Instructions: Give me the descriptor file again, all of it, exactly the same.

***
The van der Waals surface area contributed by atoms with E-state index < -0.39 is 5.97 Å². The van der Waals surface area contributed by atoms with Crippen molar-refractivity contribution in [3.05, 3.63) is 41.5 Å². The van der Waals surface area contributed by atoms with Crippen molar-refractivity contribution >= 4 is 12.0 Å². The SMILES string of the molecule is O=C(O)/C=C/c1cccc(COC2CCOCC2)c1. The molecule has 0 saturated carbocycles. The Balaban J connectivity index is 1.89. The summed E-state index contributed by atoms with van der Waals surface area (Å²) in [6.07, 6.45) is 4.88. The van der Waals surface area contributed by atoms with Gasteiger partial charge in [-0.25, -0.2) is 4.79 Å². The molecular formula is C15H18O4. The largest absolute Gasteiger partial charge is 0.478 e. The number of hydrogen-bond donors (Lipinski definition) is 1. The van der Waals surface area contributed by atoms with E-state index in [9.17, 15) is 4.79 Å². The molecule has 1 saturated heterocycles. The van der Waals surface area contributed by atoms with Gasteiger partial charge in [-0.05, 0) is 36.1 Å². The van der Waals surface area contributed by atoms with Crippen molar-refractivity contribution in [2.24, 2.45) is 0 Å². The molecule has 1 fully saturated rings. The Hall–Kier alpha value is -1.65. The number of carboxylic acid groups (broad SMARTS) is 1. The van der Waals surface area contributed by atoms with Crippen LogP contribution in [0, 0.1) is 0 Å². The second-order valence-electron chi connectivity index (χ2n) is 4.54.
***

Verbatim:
The van der Waals surface area contributed by atoms with E-state index < -0.39 is 5.97 Å². The van der Waals surface area contributed by atoms with Crippen molar-refractivity contribution in [3.05, 3.63) is 41.5 Å². The van der Waals surface area contributed by atoms with Crippen molar-refractivity contribution >= 4 is 12.0 Å². The SMILES string of the molecule is O=C(O)/C=C/c1cccc(COC2CCOCC2)c1. The molecule has 0 saturated carbocycles. The Balaban J connectivity index is 1.89. The summed E-state index contributed by atoms with van der Waals surface area (Å²) in [6.07, 6.45) is 4.88. The van der Waals surface area contributed by atoms with Gasteiger partial charge in [-0.25, -0.2) is 4.79 Å². The molecular formula is C15H18O4. The largest absolute Gasteiger partial charge is 0.478 e. The number of hydrogen-bond donors (Lipinski definition) is 1. The van der Waals surface area contributed by atoms with E-state index in [9.17, 15) is 4.79 Å². The molecule has 1 saturated heterocycles. The van der Waals surface area contributed by atoms with Gasteiger partial charge in [-0.05, 0) is 36.1 Å². The van der Waals surface area contributed by atoms with Crippen molar-refractivity contribution in [2.24, 2.45) is 0 Å². The molecule has 1 fully saturated rings. The Hall–Kier alpha value is -1.65. The number of carboxylic acid groups (broad SMARTS) is 1. The van der Waals surface area contributed by atoms with Crippen LogP contribution in [0, 0.1) is 0 Å². The second-order valence-electron chi connectivity index (χ2n) is 4.54.